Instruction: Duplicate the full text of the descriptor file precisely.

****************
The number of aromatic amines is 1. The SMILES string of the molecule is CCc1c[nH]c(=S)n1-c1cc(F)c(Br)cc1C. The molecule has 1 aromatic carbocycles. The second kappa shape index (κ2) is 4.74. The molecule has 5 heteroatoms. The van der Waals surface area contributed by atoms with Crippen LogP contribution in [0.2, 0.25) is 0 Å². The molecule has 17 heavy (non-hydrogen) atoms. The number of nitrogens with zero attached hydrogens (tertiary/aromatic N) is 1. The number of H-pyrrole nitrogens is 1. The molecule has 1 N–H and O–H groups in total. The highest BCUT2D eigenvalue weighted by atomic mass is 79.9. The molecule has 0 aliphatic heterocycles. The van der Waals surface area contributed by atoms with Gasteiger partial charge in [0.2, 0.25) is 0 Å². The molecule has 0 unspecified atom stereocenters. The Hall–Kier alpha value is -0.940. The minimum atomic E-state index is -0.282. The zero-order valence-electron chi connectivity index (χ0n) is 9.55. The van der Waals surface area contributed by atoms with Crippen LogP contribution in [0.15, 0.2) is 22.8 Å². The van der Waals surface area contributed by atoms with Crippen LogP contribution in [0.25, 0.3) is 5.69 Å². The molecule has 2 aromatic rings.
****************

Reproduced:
The number of aromatic amines is 1. The SMILES string of the molecule is CCc1c[nH]c(=S)n1-c1cc(F)c(Br)cc1C. The molecule has 1 aromatic carbocycles. The second kappa shape index (κ2) is 4.74. The molecule has 5 heteroatoms. The van der Waals surface area contributed by atoms with Crippen LogP contribution in [0.2, 0.25) is 0 Å². The molecule has 17 heavy (non-hydrogen) atoms. The number of nitrogens with zero attached hydrogens (tertiary/aromatic N) is 1. The number of H-pyrrole nitrogens is 1. The molecule has 1 N–H and O–H groups in total. The highest BCUT2D eigenvalue weighted by atomic mass is 79.9. The molecule has 0 aliphatic heterocycles. The van der Waals surface area contributed by atoms with Gasteiger partial charge in [0.2, 0.25) is 0 Å². The molecule has 0 unspecified atom stereocenters. The Hall–Kier alpha value is -0.940. The minimum atomic E-state index is -0.282. The zero-order valence-electron chi connectivity index (χ0n) is 9.55. The van der Waals surface area contributed by atoms with Crippen LogP contribution in [0.15, 0.2) is 22.8 Å². The van der Waals surface area contributed by atoms with Crippen LogP contribution in [0.25, 0.3) is 5.69 Å². The molecule has 2 aromatic rings.